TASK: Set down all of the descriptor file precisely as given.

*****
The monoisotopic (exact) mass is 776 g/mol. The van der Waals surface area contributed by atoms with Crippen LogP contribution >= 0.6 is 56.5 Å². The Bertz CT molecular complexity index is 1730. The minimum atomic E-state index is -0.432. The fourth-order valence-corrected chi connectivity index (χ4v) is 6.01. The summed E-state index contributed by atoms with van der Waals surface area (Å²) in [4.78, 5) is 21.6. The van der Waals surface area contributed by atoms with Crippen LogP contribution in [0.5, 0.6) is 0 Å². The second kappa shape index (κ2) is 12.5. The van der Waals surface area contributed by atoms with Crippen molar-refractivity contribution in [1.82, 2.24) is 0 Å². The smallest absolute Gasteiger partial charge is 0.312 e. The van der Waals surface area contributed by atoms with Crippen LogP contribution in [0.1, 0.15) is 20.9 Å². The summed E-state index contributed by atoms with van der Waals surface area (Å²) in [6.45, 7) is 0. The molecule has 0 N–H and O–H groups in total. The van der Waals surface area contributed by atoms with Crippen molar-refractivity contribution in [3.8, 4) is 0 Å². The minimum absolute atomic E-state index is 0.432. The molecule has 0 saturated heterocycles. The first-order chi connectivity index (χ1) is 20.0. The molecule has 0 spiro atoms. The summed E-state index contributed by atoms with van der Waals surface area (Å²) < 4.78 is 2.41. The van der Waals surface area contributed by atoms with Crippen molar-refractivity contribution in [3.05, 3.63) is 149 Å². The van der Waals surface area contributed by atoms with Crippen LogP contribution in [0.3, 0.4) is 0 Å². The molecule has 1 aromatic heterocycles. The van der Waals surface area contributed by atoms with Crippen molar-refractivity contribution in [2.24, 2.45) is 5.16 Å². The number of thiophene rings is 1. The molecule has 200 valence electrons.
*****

The monoisotopic (exact) mass is 776 g/mol. The van der Waals surface area contributed by atoms with Crippen LogP contribution >= 0.6 is 56.5 Å². The Bertz CT molecular complexity index is 1730. The minimum atomic E-state index is -0.432. The fourth-order valence-corrected chi connectivity index (χ4v) is 6.01. The summed E-state index contributed by atoms with van der Waals surface area (Å²) in [4.78, 5) is 21.6. The van der Waals surface area contributed by atoms with Crippen LogP contribution in [0.5, 0.6) is 0 Å². The second kappa shape index (κ2) is 12.5. The van der Waals surface area contributed by atoms with Crippen molar-refractivity contribution in [1.82, 2.24) is 0 Å². The smallest absolute Gasteiger partial charge is 0.312 e. The van der Waals surface area contributed by atoms with Crippen LogP contribution in [0.1, 0.15) is 20.9 Å². The summed E-state index contributed by atoms with van der Waals surface area (Å²) in [6.45, 7) is 0. The molecule has 0 N–H and O–H groups in total. The van der Waals surface area contributed by atoms with Crippen molar-refractivity contribution in [3.8, 4) is 0 Å². The minimum absolute atomic E-state index is 0.432. The molecule has 0 saturated heterocycles. The first-order chi connectivity index (χ1) is 20.0. The molecule has 0 spiro atoms. The summed E-state index contributed by atoms with van der Waals surface area (Å²) < 4.78 is 2.41. The van der Waals surface area contributed by atoms with Crippen molar-refractivity contribution in [3.05, 3.63) is 149 Å². The van der Waals surface area contributed by atoms with Crippen LogP contribution in [0.3, 0.4) is 0 Å². The molecule has 1 aromatic heterocycles. The van der Waals surface area contributed by atoms with Crippen molar-refractivity contribution in [2.24, 2.45) is 5.16 Å². The number of thiophene rings is 1. The molecule has 200 valence electrons.